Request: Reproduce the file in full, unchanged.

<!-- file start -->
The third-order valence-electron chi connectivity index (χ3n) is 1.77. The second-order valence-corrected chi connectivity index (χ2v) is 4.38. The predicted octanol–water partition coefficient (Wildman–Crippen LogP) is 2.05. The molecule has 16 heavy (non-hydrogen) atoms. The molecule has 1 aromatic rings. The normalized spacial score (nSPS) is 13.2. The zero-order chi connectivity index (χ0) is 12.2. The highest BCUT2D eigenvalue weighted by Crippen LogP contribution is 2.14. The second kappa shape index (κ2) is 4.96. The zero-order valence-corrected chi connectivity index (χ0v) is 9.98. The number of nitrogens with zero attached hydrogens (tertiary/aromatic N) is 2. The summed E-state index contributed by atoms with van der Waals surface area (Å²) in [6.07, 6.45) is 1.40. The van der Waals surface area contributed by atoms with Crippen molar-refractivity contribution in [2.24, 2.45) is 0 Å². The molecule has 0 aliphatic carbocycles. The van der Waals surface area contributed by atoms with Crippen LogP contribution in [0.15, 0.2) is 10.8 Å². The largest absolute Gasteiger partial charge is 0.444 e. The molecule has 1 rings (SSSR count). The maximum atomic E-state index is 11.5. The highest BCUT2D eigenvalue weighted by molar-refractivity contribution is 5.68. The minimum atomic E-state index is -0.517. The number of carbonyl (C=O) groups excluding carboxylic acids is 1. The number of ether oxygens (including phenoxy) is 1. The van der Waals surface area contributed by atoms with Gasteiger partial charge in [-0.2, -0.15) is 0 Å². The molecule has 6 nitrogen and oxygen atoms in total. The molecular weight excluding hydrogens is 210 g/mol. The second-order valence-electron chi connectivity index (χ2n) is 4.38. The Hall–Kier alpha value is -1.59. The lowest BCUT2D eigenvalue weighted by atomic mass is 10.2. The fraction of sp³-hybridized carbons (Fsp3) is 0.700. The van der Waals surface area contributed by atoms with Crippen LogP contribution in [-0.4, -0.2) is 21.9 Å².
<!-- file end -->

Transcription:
The third-order valence-electron chi connectivity index (χ3n) is 1.77. The second-order valence-corrected chi connectivity index (χ2v) is 4.38. The predicted octanol–water partition coefficient (Wildman–Crippen LogP) is 2.05. The molecule has 16 heavy (non-hydrogen) atoms. The molecule has 1 aromatic rings. The normalized spacial score (nSPS) is 13.2. The zero-order chi connectivity index (χ0) is 12.2. The highest BCUT2D eigenvalue weighted by Crippen LogP contribution is 2.14. The second kappa shape index (κ2) is 4.96. The zero-order valence-corrected chi connectivity index (χ0v) is 9.98. The number of nitrogens with zero attached hydrogens (tertiary/aromatic N) is 2. The summed E-state index contributed by atoms with van der Waals surface area (Å²) in [6.07, 6.45) is 1.40. The van der Waals surface area contributed by atoms with Crippen molar-refractivity contribution in [2.24, 2.45) is 0 Å². The molecule has 0 aliphatic carbocycles. The van der Waals surface area contributed by atoms with Crippen LogP contribution in [0.15, 0.2) is 10.8 Å². The largest absolute Gasteiger partial charge is 0.444 e. The molecule has 1 rings (SSSR count). The maximum atomic E-state index is 11.5. The highest BCUT2D eigenvalue weighted by molar-refractivity contribution is 5.68. The minimum atomic E-state index is -0.517. The number of carbonyl (C=O) groups excluding carboxylic acids is 1. The number of ether oxygens (including phenoxy) is 1. The van der Waals surface area contributed by atoms with Gasteiger partial charge in [-0.2, -0.15) is 0 Å². The molecule has 6 nitrogen and oxygen atoms in total. The molecular weight excluding hydrogens is 210 g/mol. The second-order valence-electron chi connectivity index (χ2n) is 4.38. The Hall–Kier alpha value is -1.59. The lowest BCUT2D eigenvalue weighted by atomic mass is 10.2. The fraction of sp³-hybridized carbons (Fsp3) is 0.700. The van der Waals surface area contributed by atoms with Crippen LogP contribution in [-0.4, -0.2) is 21.9 Å².